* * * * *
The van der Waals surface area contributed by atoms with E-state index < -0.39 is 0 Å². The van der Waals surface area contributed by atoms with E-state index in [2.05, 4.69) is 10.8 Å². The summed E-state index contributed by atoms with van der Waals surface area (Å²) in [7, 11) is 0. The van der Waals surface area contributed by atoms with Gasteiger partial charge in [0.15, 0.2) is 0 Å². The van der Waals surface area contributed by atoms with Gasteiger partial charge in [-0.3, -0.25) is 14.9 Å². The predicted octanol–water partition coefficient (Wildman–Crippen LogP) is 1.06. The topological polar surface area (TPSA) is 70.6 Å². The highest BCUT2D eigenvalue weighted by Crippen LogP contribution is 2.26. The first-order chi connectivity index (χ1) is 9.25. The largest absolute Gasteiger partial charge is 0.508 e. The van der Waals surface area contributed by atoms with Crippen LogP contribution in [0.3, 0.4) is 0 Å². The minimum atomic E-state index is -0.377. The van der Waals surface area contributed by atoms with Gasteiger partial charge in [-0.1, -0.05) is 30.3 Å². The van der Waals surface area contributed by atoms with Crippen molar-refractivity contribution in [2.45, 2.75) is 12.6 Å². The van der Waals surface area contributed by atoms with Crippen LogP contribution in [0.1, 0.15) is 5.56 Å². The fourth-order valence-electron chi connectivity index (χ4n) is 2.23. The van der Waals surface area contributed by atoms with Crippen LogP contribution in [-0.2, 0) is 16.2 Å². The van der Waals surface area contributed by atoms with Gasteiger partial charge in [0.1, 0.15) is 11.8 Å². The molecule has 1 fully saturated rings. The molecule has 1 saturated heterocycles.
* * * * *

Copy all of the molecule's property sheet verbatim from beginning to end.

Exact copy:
The van der Waals surface area contributed by atoms with E-state index < -0.39 is 0 Å². The van der Waals surface area contributed by atoms with E-state index in [2.05, 4.69) is 10.8 Å². The summed E-state index contributed by atoms with van der Waals surface area (Å²) in [7, 11) is 0. The van der Waals surface area contributed by atoms with Gasteiger partial charge in [0.15, 0.2) is 0 Å². The van der Waals surface area contributed by atoms with Gasteiger partial charge in [-0.3, -0.25) is 14.9 Å². The predicted octanol–water partition coefficient (Wildman–Crippen LogP) is 1.06. The topological polar surface area (TPSA) is 70.6 Å². The highest BCUT2D eigenvalue weighted by Crippen LogP contribution is 2.26. The first-order chi connectivity index (χ1) is 9.25. The largest absolute Gasteiger partial charge is 0.508 e. The van der Waals surface area contributed by atoms with Crippen LogP contribution in [0.3, 0.4) is 0 Å². The minimum atomic E-state index is -0.377. The van der Waals surface area contributed by atoms with Gasteiger partial charge in [-0.1, -0.05) is 30.3 Å². The van der Waals surface area contributed by atoms with Crippen molar-refractivity contribution in [2.45, 2.75) is 12.6 Å². The van der Waals surface area contributed by atoms with Crippen LogP contribution in [0.1, 0.15) is 5.56 Å². The fourth-order valence-electron chi connectivity index (χ4n) is 2.23. The van der Waals surface area contributed by atoms with Crippen LogP contribution in [-0.2, 0) is 16.2 Å². The van der Waals surface area contributed by atoms with Gasteiger partial charge in [0.1, 0.15) is 11.8 Å². The molecule has 1 fully saturated rings. The molecule has 1 saturated heterocycles.